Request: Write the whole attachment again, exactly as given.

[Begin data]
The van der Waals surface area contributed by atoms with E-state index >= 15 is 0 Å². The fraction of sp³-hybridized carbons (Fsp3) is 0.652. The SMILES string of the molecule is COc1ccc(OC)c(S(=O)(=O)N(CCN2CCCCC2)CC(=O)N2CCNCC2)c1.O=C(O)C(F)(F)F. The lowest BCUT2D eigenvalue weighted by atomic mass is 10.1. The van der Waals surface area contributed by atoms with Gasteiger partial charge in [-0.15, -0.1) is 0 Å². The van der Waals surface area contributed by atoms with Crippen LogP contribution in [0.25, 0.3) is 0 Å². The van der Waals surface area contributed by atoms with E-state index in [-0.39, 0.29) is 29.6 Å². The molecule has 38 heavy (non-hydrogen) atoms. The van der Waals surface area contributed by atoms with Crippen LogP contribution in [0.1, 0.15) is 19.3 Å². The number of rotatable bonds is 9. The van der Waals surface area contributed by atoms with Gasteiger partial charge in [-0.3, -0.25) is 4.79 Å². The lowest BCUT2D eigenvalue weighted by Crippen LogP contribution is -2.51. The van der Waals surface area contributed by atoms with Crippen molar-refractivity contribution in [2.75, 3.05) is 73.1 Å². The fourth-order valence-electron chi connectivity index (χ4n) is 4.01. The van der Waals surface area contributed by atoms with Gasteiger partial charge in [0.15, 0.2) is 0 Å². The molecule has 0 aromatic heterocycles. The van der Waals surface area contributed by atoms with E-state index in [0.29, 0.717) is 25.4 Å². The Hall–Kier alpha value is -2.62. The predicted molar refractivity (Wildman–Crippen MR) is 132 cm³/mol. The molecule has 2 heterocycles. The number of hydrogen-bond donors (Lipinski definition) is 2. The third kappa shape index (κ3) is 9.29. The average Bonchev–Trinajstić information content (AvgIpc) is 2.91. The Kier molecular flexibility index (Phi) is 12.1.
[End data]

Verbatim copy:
The van der Waals surface area contributed by atoms with E-state index >= 15 is 0 Å². The fraction of sp³-hybridized carbons (Fsp3) is 0.652. The SMILES string of the molecule is COc1ccc(OC)c(S(=O)(=O)N(CCN2CCCCC2)CC(=O)N2CCNCC2)c1.O=C(O)C(F)(F)F. The lowest BCUT2D eigenvalue weighted by atomic mass is 10.1. The van der Waals surface area contributed by atoms with Gasteiger partial charge in [-0.15, -0.1) is 0 Å². The van der Waals surface area contributed by atoms with Crippen LogP contribution in [0.25, 0.3) is 0 Å². The van der Waals surface area contributed by atoms with E-state index in [-0.39, 0.29) is 29.6 Å². The molecule has 38 heavy (non-hydrogen) atoms. The van der Waals surface area contributed by atoms with Crippen LogP contribution in [0.1, 0.15) is 19.3 Å². The number of rotatable bonds is 9. The van der Waals surface area contributed by atoms with Gasteiger partial charge in [-0.3, -0.25) is 4.79 Å². The lowest BCUT2D eigenvalue weighted by Crippen LogP contribution is -2.51. The van der Waals surface area contributed by atoms with Crippen molar-refractivity contribution in [2.75, 3.05) is 73.1 Å². The fourth-order valence-electron chi connectivity index (χ4n) is 4.01. The van der Waals surface area contributed by atoms with Gasteiger partial charge in [0.15, 0.2) is 0 Å². The molecule has 0 aromatic heterocycles. The van der Waals surface area contributed by atoms with E-state index in [0.29, 0.717) is 25.4 Å². The Hall–Kier alpha value is -2.62. The predicted molar refractivity (Wildman–Crippen MR) is 132 cm³/mol. The molecule has 2 heterocycles. The number of hydrogen-bond donors (Lipinski definition) is 2. The third kappa shape index (κ3) is 9.29. The average Bonchev–Trinajstić information content (AvgIpc) is 2.91. The Kier molecular flexibility index (Phi) is 12.1.